The outlook is good for 2017 but we can't afford any complacency
One of the advantages to spring calving is that the month of January is a relatively quiet month.
It gives us the opportunity to take stock on a number of fronts. We are in the process of completing our profit monitor for 2016.
Our Discussion group will meet with Tom, our Teagasc advisor, and go through the figures to see how we survived last year's milk price crash.
Those figures when combined with the state of the current account will give us a very good indication of how durable our farm business is. Based on that information we will form a plan for the year ahead.
We all expect 2017 to be an easier year financially, but we must not allow complacency to set in.
A lot of us have deferred capital repayments to the bank, increased our overdraft, or are carrying merchant credit. All of these may have been necessary but we must catch the bull by the horns from June onwards to regain control of our finances.
Bank overdrafts and merchant credit are very expensive so it is imperative the promised new low interest rate loans of 2.95pc are made freely available now.
Another hugely important area to address in the quiet time is health and safety. This is an area we all continue to work on and still the carnage continues.
Where is the kernel of the problem?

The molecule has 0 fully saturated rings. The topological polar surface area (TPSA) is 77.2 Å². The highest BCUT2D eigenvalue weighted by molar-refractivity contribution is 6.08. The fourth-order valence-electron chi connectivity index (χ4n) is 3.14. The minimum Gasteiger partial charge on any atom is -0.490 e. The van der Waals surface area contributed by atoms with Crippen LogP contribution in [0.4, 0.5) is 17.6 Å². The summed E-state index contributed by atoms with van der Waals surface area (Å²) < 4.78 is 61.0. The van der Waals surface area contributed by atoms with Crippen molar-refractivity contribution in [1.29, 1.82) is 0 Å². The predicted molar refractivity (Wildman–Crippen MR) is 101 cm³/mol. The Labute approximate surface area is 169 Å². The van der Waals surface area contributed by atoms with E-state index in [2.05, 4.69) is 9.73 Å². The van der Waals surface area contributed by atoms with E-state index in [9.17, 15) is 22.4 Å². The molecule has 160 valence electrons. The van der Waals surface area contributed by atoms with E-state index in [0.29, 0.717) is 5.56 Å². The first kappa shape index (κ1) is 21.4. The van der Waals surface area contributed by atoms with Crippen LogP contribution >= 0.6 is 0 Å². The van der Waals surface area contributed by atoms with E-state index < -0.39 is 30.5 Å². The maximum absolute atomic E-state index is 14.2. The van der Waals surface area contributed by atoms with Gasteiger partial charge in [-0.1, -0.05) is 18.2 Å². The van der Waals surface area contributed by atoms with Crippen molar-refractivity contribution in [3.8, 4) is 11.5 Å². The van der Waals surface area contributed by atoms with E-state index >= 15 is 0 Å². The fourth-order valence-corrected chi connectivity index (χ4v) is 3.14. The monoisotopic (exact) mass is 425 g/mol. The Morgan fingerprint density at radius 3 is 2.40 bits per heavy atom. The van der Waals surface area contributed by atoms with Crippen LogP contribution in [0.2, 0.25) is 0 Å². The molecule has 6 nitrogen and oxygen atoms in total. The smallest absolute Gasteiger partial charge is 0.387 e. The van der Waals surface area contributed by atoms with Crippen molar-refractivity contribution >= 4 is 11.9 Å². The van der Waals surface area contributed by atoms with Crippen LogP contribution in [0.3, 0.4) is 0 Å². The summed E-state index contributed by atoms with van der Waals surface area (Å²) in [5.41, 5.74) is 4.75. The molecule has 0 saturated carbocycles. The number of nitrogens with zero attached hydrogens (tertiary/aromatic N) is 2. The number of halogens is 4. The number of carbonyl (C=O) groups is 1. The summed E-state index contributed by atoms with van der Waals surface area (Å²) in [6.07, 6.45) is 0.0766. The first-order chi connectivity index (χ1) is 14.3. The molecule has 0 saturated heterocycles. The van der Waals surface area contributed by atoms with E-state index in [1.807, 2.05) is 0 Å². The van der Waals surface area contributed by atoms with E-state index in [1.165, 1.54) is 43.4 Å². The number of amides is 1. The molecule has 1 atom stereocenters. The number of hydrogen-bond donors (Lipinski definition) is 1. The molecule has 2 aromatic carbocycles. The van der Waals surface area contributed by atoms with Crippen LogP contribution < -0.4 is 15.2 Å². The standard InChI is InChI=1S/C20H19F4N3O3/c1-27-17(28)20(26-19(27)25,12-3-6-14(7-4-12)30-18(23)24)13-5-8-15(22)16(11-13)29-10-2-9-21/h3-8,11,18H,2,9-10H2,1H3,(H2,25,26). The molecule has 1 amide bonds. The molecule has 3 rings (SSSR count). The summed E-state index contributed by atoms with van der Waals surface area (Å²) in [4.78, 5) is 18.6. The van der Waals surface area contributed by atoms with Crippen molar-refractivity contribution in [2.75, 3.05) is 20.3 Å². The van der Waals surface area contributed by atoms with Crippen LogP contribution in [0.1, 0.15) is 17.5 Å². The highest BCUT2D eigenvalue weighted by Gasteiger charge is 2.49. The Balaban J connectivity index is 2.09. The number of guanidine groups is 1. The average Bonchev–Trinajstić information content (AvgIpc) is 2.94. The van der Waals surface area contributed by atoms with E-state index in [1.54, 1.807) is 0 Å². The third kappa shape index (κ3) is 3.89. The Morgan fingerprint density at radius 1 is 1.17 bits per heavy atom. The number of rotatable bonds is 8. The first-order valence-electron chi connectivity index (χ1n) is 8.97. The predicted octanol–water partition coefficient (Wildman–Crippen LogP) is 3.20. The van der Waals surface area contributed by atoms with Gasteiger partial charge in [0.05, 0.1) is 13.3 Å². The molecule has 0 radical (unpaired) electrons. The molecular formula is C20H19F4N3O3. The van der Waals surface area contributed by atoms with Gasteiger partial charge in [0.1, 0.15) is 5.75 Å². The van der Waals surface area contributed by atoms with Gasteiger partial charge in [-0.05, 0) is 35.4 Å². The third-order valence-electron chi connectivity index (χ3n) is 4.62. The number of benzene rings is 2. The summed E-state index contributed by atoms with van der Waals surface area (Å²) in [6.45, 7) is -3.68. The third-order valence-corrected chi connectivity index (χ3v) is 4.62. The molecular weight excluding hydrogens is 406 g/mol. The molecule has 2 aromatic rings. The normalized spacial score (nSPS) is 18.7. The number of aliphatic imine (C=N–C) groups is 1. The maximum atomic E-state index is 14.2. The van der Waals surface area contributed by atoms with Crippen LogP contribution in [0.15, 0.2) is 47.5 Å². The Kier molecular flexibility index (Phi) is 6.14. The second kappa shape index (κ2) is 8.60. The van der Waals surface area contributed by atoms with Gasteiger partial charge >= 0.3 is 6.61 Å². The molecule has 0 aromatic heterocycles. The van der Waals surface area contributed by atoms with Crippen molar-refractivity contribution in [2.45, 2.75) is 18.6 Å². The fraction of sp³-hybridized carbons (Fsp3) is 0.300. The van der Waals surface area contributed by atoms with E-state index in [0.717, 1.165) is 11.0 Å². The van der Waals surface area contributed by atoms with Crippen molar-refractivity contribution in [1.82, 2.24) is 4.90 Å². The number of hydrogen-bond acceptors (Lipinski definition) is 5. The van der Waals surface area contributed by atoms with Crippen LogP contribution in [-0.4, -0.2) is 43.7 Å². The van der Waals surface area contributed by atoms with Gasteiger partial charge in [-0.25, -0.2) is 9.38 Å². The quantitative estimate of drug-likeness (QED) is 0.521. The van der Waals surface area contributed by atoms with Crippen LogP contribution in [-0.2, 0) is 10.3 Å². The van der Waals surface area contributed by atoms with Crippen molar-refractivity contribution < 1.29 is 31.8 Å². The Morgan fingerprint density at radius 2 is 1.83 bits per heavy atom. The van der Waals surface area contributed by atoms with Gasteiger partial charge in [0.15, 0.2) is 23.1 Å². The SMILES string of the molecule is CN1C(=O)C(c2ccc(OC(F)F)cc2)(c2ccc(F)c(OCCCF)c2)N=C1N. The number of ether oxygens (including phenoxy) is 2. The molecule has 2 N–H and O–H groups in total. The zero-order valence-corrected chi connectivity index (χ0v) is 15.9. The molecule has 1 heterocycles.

Half of the farm deaths over the last number of years are either under 18 or over 65.
Neither category would be found in most other workplaces When we talk about health and safety all the focus is on safety and very little on health. Does stress have an impact on our decision-making around safety?
Last year a lot of farmers made no money farming. They could not afford to pay labour but they still managed to keep the work done.
This invariably meant working much longer weeks than the standard employee in industry. We also work in a sector dictated by deadlines; some created by the EU, some by ourselves, and others by the weather
Yesterday (January 16) was a massive date on the calendar for slurry spreading. Many farms had animals housed early because of the wet autumn and have been looking at full tanks for a while now and are desperate to get slurry out.
This scenario, combined with many others such as bad weather at sowing or harvest time, leads to erratic and unpredictable working days along with added costs.
These all have an impact on our health or stress levels and knock-on affects on our decision-making.
What is very worrying when you look at the national farm income figures is that a big proportion of farms are unviable or making a small profit, while still requiring a substantial, if not full time, labour input.
Meanwhile, on the home front, we have without a doubt enjoyed our best year of winter grazing ever.
Ground conditions were really superb all through December and are still holding up very well.
The in-calf heifers will come onto the pad before January 20.
We will give them an oral fluke and worm dose, freeze brand them, and run them through the parlour daily to get them used to it.
We condition scored the cows and moved a few fat ones onto clean up rations and lighter ones onto 2kg of ration. Calf sheds are power washed and disinfected and we will get a fresh load of woodchip for under their pens as well as the calving pad. The preparation continues.
Henry and Patricia Walsh farm in Oranmore, Co Galway, along with their son, Enda, and neighbour and out-farm owner John Moran.
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